Who’s ready to try a bracelet making project that you can wear in only a couple of hours?
Then you’re in the right place.
Resin supplies list:
Quick-curing polyurethane resin
Silicone Hot Mat
Sulfur free soft plasticine
Basic clay tools
Craft heat tool
Metal cuff blank
Eight to ten 1 ounce graduated measuring cups
2 oz graduated measuring cup
Eight to ten 3 ml transfer pipettes
Wet/dry sandpaper: 180 grit and 400 grit
Designer’s Notes: Because this resin cures quickly, you need to have everything ready before measuring out the resin. Make sure that you mix the two parts together thoroughly, scraping the walls and bottom of the cup during the mixing process. Once the two parts have been measured out, you have just 2 minutes to mix it, draw it into the pipette, and dispense it before the resin begins to set up.
Step 1: Tape off mat
Place the silicone mat on your work surface with the ripples running horizontally. Apply a piece of packing tape from top to bottom, then place another piece of tape two inches away from the first piece. These will act as guidelines to help you keep the edges of your piping straight. For a narrower bangle, place the pieces of tape closer together.
Step 2: Measure resin
Measure out 2 1/2 milliliters of each part of resin in one cup.
Step 3: Mix
Mix the two parts together. Once mixed, scrape the walls and bottom of the cup to free any unmixed resin and mix that in thoroughly.
Step 4: Add resin to the mat
Draw the resin into a pipette and squeeze it into the ripples on the silicone mat between the tape. Try to keep clear of the tape because the resin will seep underneath it. As the resin begins to thicken a little, you will find it easier to control it, but if you let it thicken too much, you won’t be able to pipe it out. Repeat steps 2 to 4 for as many batches as you need to fill the mat.
Designer’s Note: The silicone mat shown here is 8 1/2 inches long. You may not need to fill the entire length of the mat to fit your wrist.
If you have any strips that seeped under the tape, peel the tape back and remove these pieces once the resin has cured.
Step 5: Apply a second layer
Mix up another batch of resin and refill these strips.
Step 6: Form the clay
Remove the tape from the silicone mat. Shape the plasticine into four strips:
- two strips 1/4 inch thick by 8 inches long
- two strips 1/4 inch thick by 3 1/2 inches long
Place them around the resin, leaving a border of approximately 3/16 to 1/4 inch all the way around. Press the resin firmly down into the ripples and then smooth out any bulges in the walls with the sculpting tools.
Press the corners of the plasticine together so that the resin cannot seep out.
Step 7: Mix colored resin
Measure out 20 milliliters of Part A (amber part) and color it with 24 drops of alcohol ink (6 drops per 10 milliliters of mixed resin). Mix the color in thoroughly. Next, measure out 20 milliliters Part B and mix the two parts together thoroughly, scraping the walls and bottom of the cup.
Pour the colored resin across the white strips. Cover the base of the mold to a depth of approximately 1/8 inch. You will probably have some resin left in the cup, which you can use in another mold. Leave the resin to cure for about 20 minutes.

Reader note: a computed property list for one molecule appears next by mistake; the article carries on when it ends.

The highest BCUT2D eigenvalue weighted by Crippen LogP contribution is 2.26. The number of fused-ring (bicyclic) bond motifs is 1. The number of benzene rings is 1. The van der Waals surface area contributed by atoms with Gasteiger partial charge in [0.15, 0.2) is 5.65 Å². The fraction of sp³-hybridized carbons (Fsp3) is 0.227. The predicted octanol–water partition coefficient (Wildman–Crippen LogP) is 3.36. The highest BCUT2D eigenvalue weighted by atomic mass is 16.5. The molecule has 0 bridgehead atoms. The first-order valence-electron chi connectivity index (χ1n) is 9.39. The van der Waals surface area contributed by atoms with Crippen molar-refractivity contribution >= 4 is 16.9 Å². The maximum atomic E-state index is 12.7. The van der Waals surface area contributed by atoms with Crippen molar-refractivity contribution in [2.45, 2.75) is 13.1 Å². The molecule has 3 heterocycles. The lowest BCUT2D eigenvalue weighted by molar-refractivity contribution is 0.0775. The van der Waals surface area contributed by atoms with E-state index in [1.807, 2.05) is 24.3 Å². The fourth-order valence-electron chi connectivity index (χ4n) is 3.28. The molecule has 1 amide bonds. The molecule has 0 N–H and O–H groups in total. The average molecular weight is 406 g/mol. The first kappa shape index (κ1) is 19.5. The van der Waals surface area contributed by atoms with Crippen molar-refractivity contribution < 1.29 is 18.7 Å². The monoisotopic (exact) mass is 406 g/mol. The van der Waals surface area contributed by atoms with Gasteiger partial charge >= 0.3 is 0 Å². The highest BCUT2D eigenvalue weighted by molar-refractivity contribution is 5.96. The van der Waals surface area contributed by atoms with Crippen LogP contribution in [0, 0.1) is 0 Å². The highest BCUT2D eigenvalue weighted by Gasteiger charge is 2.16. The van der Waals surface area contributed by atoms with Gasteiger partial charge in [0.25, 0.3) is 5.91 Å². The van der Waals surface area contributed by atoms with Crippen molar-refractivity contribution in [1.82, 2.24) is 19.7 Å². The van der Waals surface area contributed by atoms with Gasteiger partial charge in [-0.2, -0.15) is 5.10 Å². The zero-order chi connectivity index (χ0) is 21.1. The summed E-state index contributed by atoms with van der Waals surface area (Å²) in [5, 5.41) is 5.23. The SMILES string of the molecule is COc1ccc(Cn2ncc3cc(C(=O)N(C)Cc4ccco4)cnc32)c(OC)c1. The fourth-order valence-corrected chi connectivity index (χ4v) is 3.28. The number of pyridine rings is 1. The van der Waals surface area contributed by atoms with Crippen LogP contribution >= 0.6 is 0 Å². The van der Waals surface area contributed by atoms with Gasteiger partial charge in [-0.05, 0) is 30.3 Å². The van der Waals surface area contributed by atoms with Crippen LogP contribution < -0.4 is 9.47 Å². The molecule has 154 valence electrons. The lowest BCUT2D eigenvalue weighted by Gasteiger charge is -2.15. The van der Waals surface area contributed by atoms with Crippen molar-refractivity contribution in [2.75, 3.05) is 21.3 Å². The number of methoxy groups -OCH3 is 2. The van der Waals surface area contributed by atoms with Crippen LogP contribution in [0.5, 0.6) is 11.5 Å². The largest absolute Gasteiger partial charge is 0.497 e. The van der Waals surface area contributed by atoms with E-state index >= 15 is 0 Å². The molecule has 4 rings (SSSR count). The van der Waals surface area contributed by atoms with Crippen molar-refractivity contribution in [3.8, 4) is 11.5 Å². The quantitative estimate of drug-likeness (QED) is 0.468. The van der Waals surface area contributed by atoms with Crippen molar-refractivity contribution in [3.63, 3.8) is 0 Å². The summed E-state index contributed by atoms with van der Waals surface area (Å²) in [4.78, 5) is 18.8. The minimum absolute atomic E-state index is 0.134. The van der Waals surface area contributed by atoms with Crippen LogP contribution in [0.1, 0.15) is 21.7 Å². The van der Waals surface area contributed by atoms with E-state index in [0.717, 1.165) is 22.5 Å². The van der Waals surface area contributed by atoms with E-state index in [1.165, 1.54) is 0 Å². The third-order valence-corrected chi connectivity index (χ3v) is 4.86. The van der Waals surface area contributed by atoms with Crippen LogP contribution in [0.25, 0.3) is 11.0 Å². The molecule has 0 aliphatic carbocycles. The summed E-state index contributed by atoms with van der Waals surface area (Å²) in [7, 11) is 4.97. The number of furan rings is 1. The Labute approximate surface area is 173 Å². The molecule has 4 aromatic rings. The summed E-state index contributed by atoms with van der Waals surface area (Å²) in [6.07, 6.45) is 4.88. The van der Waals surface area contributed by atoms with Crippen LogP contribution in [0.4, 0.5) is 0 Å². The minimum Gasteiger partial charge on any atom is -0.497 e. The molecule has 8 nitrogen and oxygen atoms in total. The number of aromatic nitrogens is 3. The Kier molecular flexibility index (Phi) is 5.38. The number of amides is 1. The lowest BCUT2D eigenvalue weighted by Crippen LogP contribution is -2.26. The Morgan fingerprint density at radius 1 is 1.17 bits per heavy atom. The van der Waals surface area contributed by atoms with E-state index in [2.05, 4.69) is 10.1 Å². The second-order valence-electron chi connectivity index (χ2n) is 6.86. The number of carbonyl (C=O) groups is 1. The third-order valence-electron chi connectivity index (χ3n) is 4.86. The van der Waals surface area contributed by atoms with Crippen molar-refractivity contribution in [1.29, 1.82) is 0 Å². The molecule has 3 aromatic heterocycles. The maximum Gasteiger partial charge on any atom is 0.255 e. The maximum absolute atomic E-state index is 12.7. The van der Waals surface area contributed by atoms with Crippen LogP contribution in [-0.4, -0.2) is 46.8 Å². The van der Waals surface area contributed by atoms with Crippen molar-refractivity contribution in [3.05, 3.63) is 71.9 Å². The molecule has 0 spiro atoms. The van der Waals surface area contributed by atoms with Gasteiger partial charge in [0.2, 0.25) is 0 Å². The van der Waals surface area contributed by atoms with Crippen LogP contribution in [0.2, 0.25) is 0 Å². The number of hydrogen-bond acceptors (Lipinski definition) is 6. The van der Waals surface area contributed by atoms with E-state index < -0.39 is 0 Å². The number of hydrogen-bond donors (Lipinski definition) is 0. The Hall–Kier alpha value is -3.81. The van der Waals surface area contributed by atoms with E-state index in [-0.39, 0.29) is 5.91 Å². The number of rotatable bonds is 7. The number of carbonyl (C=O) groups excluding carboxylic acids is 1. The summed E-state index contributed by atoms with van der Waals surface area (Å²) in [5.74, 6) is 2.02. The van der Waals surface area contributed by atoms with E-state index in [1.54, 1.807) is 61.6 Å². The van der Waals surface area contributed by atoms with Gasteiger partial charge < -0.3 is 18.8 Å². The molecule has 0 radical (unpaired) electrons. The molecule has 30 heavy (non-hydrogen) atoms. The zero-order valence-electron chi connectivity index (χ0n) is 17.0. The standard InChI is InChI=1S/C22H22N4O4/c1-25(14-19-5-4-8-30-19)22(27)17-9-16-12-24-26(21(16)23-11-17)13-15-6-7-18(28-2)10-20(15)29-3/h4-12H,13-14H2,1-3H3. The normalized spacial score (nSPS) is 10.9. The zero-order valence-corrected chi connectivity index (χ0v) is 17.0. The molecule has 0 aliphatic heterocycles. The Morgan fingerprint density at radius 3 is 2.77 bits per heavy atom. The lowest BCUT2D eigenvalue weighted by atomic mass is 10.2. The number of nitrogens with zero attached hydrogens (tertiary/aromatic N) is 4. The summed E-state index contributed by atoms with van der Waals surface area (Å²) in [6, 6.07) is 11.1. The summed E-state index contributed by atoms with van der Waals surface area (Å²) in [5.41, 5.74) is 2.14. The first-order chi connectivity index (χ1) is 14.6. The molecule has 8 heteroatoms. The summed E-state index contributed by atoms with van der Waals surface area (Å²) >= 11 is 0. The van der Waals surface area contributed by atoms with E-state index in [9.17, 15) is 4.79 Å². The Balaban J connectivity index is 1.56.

Step 8: Demold
Peel the silicone mat away from the resin and plasticine.
Step 9: Finish edges
Pull the plasticine away from the resin and clean up any stray bits.
Trim away the flashing with the utility knife.
There will be a meniscus on the back of the resin cuff along the edges. This will be pretty sharp, so you need to trim it away with the utility knife until it is flush with the back of the bracelet. Then, use wet and dry sandpaper to smooth the cut edges, starting with 180 grit and finishing with 400 grit.
Step 10: Shape into a cuff
At this point, you might be wondering how you are going to form it into a resin cuff bracelet. Warm the strip of cured resin on both the front and the back with the heat tool to make it soft. Alternatively, you can place the resin in a hot water bath to soften it.
Place the metal cuff blank on the center of the resin strip and wrap the resin around the curve.
Once it has cooled a little, test the cuff on your wrist and adjust the shape to suit your wrist. Then, place it back on your workspace and place an elastic band around it to keep it in shape until it cools completely.
My bracelet is finished! I can’t wait to wear it.
Bracelet making is easy when you have the right help.
I’ve helped thousands of artists worldwide make beautiful resin jewelry, and I would love to help you too! My ebook, Resin Jewelry Making, explains the simple but essential steps you need to take to make something that will have people saying, “OMG. You made that?!” Buy the book now, and it’s yours to read in minutes!
originally written by Mylene Hillam
Unpublished Blog Posts of Resin Obsession, LLC © 2022 Resin Obsession, LLC
7 thoughts on “Making A Bracelet Anyone Will Want to Wear”
I love using fast curing resin also for many reasons. But does anyone else have a problem with it randomly destroying a mold? I use an excellent spray, from RO, to avoid this but it still will happen. It is always a mold I love too!
Fast curing resins heat up to a higher temperature after mixing than epoxies do. It’s possible that the mold doesn’t like the higher temps.
Does the fast curing resing have a odor to it?
I don’t notice one.
You have to be careful with some of the fast curing ones, especially East Cast. They turn yellowish after about a year. I prefer ArtResin or IceResin, better grade, so never yellows. Just hate the long cure time.
Hi Darla, Easy Cast is not a fast curing resin. Could you be thinking of a different brand?
Wouldn’t the bracelet be difficult to get on it would be hard texture to get you hand into?